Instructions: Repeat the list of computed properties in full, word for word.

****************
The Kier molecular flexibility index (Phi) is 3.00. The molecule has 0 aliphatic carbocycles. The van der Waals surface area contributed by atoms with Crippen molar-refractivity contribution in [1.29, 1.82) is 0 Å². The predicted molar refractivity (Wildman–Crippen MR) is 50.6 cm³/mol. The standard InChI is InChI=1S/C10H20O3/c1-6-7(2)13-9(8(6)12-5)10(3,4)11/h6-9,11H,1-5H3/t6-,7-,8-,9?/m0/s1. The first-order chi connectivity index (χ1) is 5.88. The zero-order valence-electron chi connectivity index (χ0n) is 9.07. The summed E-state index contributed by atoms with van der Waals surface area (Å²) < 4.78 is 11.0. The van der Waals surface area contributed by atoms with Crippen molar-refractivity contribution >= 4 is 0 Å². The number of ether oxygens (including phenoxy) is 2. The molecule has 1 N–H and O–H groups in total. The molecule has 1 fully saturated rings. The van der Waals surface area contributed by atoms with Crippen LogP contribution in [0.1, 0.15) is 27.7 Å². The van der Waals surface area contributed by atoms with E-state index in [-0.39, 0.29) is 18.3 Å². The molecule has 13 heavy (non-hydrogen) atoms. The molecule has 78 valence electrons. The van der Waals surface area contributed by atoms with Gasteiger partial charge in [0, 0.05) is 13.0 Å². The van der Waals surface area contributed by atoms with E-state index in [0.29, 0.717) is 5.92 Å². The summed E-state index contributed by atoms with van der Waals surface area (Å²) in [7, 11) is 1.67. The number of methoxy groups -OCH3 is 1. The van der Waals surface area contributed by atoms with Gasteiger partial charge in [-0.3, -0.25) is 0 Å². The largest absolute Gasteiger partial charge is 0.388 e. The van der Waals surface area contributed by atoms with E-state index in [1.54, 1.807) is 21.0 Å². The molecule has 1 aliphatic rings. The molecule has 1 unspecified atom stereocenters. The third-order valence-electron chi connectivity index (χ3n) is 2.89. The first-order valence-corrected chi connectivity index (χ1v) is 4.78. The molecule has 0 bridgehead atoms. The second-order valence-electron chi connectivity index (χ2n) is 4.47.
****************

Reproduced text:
The Kier molecular flexibility index (Phi) is 3.00. The molecule has 0 aliphatic carbocycles. The van der Waals surface area contributed by atoms with Crippen molar-refractivity contribution in [1.29, 1.82) is 0 Å². The predicted molar refractivity (Wildman–Crippen MR) is 50.6 cm³/mol. The standard InChI is InChI=1S/C10H20O3/c1-6-7(2)13-9(8(6)12-5)10(3,4)11/h6-9,11H,1-5H3/t6-,7-,8-,9?/m0/s1. The first-order chi connectivity index (χ1) is 5.88. The zero-order valence-electron chi connectivity index (χ0n) is 9.07. The summed E-state index contributed by atoms with van der Waals surface area (Å²) < 4.78 is 11.0. The van der Waals surface area contributed by atoms with Crippen molar-refractivity contribution >= 4 is 0 Å². The number of ether oxygens (including phenoxy) is 2. The molecule has 1 N–H and O–H groups in total. The molecule has 1 fully saturated rings. The van der Waals surface area contributed by atoms with Crippen LogP contribution in [0.1, 0.15) is 27.7 Å². The van der Waals surface area contributed by atoms with E-state index in [-0.39, 0.29) is 18.3 Å². The molecule has 13 heavy (non-hydrogen) atoms. The molecule has 78 valence electrons. The van der Waals surface area contributed by atoms with Gasteiger partial charge in [0, 0.05) is 13.0 Å². The van der Waals surface area contributed by atoms with E-state index in [0.29, 0.717) is 5.92 Å². The summed E-state index contributed by atoms with van der Waals surface area (Å²) in [7, 11) is 1.67. The number of methoxy groups -OCH3 is 1. The van der Waals surface area contributed by atoms with Gasteiger partial charge in [-0.3, -0.25) is 0 Å². The largest absolute Gasteiger partial charge is 0.388 e. The van der Waals surface area contributed by atoms with E-state index in [1.54, 1.807) is 21.0 Å². The molecule has 1 aliphatic rings. The molecule has 1 unspecified atom stereocenters. The third-order valence-electron chi connectivity index (χ3n) is 2.89. The first-order valence-corrected chi connectivity index (χ1v) is 4.78. The molecule has 0 bridgehead atoms. The second-order valence-electron chi connectivity index (χ2n) is 4.47.